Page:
• Matilda Handsley-Davis
    • Emma Kowal
    • Laura S. Weyrich
    Comment
  • In African wildlife conservation literature, southern and southeastern African voices dominate, giving a false impression of pan-Africanism. We present divergent perspectives from West, Central and the Horn of Africa and argue that empathy towards multiple perspectives offers increased resilience to COVID-19 and other crises.

    • Hans Bauer
    • Bertrand Chardonnet
    • Claudio Sillero-Zubiri
    Comment
  • Monoculture plantations have been promoted for the restoration of the world’s forested area, but these have not contained or reversed the loss of biodiversity. More innovative incentive policies should be implemented to shift the planet’s forest restoration policies from increasing the area of forests per se to improving their biodiversity.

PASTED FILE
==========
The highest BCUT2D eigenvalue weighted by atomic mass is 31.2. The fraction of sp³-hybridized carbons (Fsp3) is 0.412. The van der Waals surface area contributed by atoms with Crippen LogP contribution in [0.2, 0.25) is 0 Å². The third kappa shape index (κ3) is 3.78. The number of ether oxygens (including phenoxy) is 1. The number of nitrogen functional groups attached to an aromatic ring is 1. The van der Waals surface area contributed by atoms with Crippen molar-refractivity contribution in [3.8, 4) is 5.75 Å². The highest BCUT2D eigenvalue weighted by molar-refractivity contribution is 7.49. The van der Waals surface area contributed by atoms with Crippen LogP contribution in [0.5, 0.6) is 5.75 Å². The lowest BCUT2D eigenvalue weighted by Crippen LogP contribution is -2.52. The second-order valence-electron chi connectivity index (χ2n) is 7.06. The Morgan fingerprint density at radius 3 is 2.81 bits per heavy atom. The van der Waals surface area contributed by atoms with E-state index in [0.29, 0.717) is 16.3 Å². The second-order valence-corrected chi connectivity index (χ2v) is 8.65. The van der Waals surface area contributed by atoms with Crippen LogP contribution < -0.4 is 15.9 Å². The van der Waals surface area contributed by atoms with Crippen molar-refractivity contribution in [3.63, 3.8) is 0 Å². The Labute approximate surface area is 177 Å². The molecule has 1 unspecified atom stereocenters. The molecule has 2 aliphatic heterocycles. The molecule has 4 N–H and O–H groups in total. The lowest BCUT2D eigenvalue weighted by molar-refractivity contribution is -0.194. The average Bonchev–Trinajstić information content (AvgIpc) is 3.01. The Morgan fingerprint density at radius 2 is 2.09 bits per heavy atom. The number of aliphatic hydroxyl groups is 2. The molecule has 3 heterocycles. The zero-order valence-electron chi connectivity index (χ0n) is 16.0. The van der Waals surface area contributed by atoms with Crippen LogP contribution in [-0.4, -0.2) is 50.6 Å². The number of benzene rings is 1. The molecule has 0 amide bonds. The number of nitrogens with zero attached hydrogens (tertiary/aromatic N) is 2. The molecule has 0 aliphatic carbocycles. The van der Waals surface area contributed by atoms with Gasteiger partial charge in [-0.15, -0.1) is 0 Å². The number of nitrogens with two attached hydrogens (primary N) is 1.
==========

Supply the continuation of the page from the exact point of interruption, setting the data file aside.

• Junze Zhang
    • Bojie Fu
    • Wenwu Zhao
    Comment
  • As a result of identity prejudice, certain individuals are more vulnerable to conflict and violence when they are in the field. It is paramount that all fieldworkers be informed of the risks some colleagues may face, so that they can define best practice together: here we recommend strategies to minimize risk for all individuals conducting fieldwork.

    • Amelia-Juliette Claire Demery
    • Monique Avery Pipkin
    Comment
  • As conservation organizations seek to create inclusive communities, they should reflect on current experiences. Using interview vignettes, we bring to attention the isolation and discrimination experienced by scientists who are Black, Indigenous and people of colour, alongside additional burdens of diversity and inclusion work.

    • Karen Bailey
    • Nia Morales
    • Milton Newberry III
    Comment